Jirschele played 13 seasons in the minors as an infielder, hitting .225 in 999 games. His best stretch as a hitter came after he was promoted from Double-A to Triple-A in 1982, and there was rumbling that he might be promoted that September. But then he collided in shallow left field with a teammate, chasing a pop fly, and that chance -- the best one he ever had -- was gone.

Jirschele did go to one big league camp as a player, with the Rangers in 1984. They trained in spartan conditions in Pompano Beach, Fla., and before camp broke he was sent to Oklahoma City, although he didn't go empty-handed. All-Star third baseman Buddy Bell made sure he and his Triple-A teammates had spikes, and Jirschele always remembered the kindness of the gesture.

Bell, the Royals manager in 2005-07 who is now an assistant general manager for the White Sox, remembers Jirschele as a good listener and a solid, fundamental player. He's reminded of him regularly now because Justin Jirschele, Mike's son, is a 24-year-old utility man in the White Sox system.

"I don't know if [Justin] is going to make it to the big leagues but he's going to be in baseball a long time," Bell said. "He's got great baseball knowledge and is somebody you can count on. Just like his dad."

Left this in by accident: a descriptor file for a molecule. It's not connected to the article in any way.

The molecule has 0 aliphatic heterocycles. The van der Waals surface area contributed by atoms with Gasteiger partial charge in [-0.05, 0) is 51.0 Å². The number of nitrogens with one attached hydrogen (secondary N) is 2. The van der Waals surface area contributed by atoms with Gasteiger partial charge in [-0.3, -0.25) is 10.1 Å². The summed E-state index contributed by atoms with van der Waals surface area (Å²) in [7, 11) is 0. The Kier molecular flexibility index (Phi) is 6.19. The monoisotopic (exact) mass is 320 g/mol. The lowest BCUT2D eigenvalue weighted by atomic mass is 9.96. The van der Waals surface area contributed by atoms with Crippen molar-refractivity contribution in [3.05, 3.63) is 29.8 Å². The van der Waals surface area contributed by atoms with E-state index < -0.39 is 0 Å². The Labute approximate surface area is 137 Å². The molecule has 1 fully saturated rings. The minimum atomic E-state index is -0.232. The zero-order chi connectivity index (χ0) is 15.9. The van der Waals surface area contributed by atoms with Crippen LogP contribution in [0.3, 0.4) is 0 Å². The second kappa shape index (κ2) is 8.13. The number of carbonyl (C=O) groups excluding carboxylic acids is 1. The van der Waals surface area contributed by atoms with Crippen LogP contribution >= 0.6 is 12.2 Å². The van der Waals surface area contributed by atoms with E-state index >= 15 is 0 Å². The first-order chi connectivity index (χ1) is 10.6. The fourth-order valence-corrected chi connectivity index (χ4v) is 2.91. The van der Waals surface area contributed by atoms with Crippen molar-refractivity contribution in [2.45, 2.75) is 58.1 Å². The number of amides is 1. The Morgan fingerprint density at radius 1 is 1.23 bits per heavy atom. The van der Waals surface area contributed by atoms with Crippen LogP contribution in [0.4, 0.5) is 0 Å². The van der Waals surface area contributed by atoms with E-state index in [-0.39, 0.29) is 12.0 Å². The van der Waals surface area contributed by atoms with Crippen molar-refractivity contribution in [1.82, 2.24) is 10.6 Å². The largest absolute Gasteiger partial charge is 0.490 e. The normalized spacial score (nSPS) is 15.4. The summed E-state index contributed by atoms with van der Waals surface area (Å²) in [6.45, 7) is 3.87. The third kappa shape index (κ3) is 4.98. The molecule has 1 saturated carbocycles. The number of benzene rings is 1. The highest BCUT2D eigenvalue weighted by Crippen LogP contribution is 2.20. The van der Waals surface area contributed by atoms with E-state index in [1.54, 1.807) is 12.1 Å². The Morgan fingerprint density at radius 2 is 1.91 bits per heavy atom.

Bell says there was discussion of finding a room for Jirschele on the coaching staff when he managed the Royals. "There was a lot of talk, but there are only so many of those jobs," Bell said. "Looking back, I wish I would have pushed harder. He was such a posititive influence on the young guy."

After Jirschele was promoted to Yost's staff, he got a note of congratulations from Joe Klein, who had been the Rangers' farm director when he was in his prime as a player. He had left a lasting impression, even if he never made it to Arlington.

Now that he's in the majors, Jirschele says he's "most comfortable when I'm out at third base," which makes sense. In Triple-A, managers often coach third base. But his role with the Royals is a lot bigger than just waving in runners.

Thirteen of the 25 players on the ALCS roster played for Jirschele in Omaha, where his last four teams combined for a 313-261 record. Eric Hosmer, Mike Moustakas, Lorenzo Cain, Jarrod Dyson and Salvador Perez are among the players who won PCL championships playing for him.

"Jirsch has been with those kids from the minute that they were signed," Yost said. "He knows them inside and out. He's got a great relationship with each and every one of those guys. He's deeply respected by everybody in that locker room. He's paid his dues and they know that."